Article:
25 May 2012 11:23 [Source: ICIS news]
By Nel Weddle
LONDON (ICIS)--June ethylene contract price (CP) negotiations are underway and with a downward direction clear the main issue is the magnitude of the decrease, market sources said on Friday.
Reduced demand and weak upstream crude oil and naphtha over the past few weeks have fuelled widespread speculation that the June contract price would drop significantly.
Activity in the ethylene and ethylene derivatives markets throughout May have stagnated as a result.
The May contract price settled at €1,325/tonne ($1,656/tonne) FD (free delivered) NWE (northwest Europe).
The decrease of just €20/tonne from April’s record-high contract price was derided by several players at the time of the settlement as being "technically a rollover" and therefore nowhere near enough to support the needs of the derivative producers whose businesses have been impacted because of their lack of competitiveness in the global market.
Sources said that there was a wide range of contract price ideas.
"The gap [between producers and consumers] is very big - the largest that I can remember," a source on the buying side said.
Consumers are positioning themselves from minus €90/tonne to minus €200/tonne, with minus €120-150/tonne described as a reasonable settlement by the majority of consumers.
"Crude oil and naphtha are where they were in December last year and ethylene remains much higher," a major consumer said. It added that producers were "stalling" the downward correction that is needed.
"Minus €200/tonne is not unreasonable but maybe a bit extreme. We were hoping for good demand in the second quarter but this has not materialised. Why? Because we have been priced out of the market," the major consumer added, saying it was doing as much as it could to avoid buying olefins in Europe and was importing derivatives from the US.
"We have been pushed into a corner for the past few months," it said.
A second consumer said: "There is a lack of demand, a lack of [derivative] export this is why there has to be a significant decrease [for June CP]."
Producers divulged little in the way of actual numbers, but a couple said that a two-digit decrease would be the most appropriate outcome.
"The price trend is clear," a major producer agreed.
Its own view was that as long as there was good consensus from a broad spectrum of ethylene derivatives, a three-digit decrease as a one-time only correction might be acceptable.
However, another producer disagreed: “Asking for minus €120-150/tonne is not a clever position, it would lead to a crash downstream, we should not rush to put cracker margins in jeopardy again.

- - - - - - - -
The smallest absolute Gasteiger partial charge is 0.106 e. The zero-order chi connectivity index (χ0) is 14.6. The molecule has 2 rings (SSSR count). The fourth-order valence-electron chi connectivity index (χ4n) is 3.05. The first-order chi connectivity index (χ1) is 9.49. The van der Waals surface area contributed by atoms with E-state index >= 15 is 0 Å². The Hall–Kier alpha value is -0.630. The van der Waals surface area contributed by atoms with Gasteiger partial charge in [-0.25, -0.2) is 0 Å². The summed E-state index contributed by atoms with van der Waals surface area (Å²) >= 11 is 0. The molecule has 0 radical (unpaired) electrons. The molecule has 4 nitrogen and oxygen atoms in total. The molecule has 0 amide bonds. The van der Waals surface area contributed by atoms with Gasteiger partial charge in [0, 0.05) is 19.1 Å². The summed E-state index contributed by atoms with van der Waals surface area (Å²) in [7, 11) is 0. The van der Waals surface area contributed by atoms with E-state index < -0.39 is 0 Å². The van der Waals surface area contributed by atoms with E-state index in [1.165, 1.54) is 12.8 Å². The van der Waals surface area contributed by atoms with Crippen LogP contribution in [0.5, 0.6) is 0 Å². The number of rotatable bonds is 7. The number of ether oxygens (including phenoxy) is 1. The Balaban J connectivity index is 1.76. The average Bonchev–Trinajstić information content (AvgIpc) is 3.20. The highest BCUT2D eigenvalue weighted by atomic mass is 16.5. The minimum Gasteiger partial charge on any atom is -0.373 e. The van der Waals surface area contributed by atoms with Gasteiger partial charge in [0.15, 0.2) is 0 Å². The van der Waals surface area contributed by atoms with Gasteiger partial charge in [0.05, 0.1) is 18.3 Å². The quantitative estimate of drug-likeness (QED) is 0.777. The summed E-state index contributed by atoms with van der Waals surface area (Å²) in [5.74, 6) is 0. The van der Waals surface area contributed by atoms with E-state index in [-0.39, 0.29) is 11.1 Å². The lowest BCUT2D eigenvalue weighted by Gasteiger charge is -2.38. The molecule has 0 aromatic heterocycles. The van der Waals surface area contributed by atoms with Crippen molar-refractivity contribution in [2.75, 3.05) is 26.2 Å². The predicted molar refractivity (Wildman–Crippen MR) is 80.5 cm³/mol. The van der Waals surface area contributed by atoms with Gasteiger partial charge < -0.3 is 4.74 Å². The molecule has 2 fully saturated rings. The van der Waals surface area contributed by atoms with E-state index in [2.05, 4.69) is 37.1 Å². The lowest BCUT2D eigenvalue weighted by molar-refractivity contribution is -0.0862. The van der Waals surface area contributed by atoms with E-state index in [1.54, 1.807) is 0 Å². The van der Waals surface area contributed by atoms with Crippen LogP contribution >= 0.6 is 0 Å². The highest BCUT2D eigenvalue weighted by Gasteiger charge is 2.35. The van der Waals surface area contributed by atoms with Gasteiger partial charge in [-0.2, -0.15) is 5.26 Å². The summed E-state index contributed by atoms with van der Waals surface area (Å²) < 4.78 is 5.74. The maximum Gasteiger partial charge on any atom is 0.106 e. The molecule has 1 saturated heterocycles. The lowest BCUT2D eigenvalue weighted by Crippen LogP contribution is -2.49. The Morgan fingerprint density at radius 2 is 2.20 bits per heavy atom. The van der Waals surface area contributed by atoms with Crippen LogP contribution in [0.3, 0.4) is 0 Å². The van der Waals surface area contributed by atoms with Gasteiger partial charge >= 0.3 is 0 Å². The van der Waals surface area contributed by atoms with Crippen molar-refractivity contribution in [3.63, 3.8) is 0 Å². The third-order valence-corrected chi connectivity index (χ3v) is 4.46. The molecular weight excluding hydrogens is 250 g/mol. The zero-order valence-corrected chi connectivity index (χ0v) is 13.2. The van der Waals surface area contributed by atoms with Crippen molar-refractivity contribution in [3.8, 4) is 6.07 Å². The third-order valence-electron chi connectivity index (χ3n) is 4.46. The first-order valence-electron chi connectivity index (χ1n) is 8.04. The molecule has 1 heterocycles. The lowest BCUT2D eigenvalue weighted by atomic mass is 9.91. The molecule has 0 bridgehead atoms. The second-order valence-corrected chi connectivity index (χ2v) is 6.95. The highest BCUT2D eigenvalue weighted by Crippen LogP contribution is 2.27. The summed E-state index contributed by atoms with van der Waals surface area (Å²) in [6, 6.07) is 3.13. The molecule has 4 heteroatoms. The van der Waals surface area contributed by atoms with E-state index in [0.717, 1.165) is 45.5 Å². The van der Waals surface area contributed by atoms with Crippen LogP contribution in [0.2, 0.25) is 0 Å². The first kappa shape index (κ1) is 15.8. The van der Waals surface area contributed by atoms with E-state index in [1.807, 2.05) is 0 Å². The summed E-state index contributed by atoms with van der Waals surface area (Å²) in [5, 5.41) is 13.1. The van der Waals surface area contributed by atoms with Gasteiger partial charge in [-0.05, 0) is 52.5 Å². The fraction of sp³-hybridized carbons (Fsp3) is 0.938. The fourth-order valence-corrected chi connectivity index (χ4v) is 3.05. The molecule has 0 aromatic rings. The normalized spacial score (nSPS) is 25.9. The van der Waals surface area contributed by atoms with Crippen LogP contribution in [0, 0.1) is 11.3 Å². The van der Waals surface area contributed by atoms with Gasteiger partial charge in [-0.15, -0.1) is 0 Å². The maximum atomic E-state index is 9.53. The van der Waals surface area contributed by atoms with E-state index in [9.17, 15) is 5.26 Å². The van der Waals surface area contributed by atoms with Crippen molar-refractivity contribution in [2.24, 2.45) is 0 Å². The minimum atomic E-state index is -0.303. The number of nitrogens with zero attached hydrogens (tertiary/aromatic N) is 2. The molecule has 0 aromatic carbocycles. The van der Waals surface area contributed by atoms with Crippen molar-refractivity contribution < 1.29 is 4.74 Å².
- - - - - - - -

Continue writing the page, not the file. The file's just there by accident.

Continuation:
"We will see an important decrease in June, but two-digits is still enough," it said.
That producer and a couple of others reiterated that year-to-date cracker margins, despite being at a 41-month high, are still below that for 2011 and therefore a dramatic adjustment to the contract price next month would not be workable.
But a source said this argument was flawed: "To say we had the wrong price yesterday so we should have the wrong price tomorrow is crazy."Also complicating matters and proving divisive is the question of whether a significant "one-off" adjustment should be made, or whether a more step-by-step approach would be more workable for all.
"We did discuss whether it would be effective to go for a [big] decrease. It’s a good argument but we don’t feel it will stimulate demand," a third producer said.
However, a third major consumer said: "It's good to have a reasonable adjustment and not something in-between," adding that if downstream consumers expected a further adjustment in July, this would again lead to hand-to-mouth buying activity.
Many sources echoed this view and while some said that there was "no guarantee" that a sharp drop would give the European derivatives market a much-needed boost, they added that the markets had reached a point where this was the "only option."
"If the adjustment is too small, we will not see the market picking up – Europe is very expensive," a trader said.
"Until the contract price is corrected the gap between spot and contract prices will increase," said the second consumer, adding that this will continue to shut out European ethylene and ethylene derivative volumes.
"The overriding sentiment is that if it doesn't drop very heavily we will see another May, that is terrible demand," an industry observer said.
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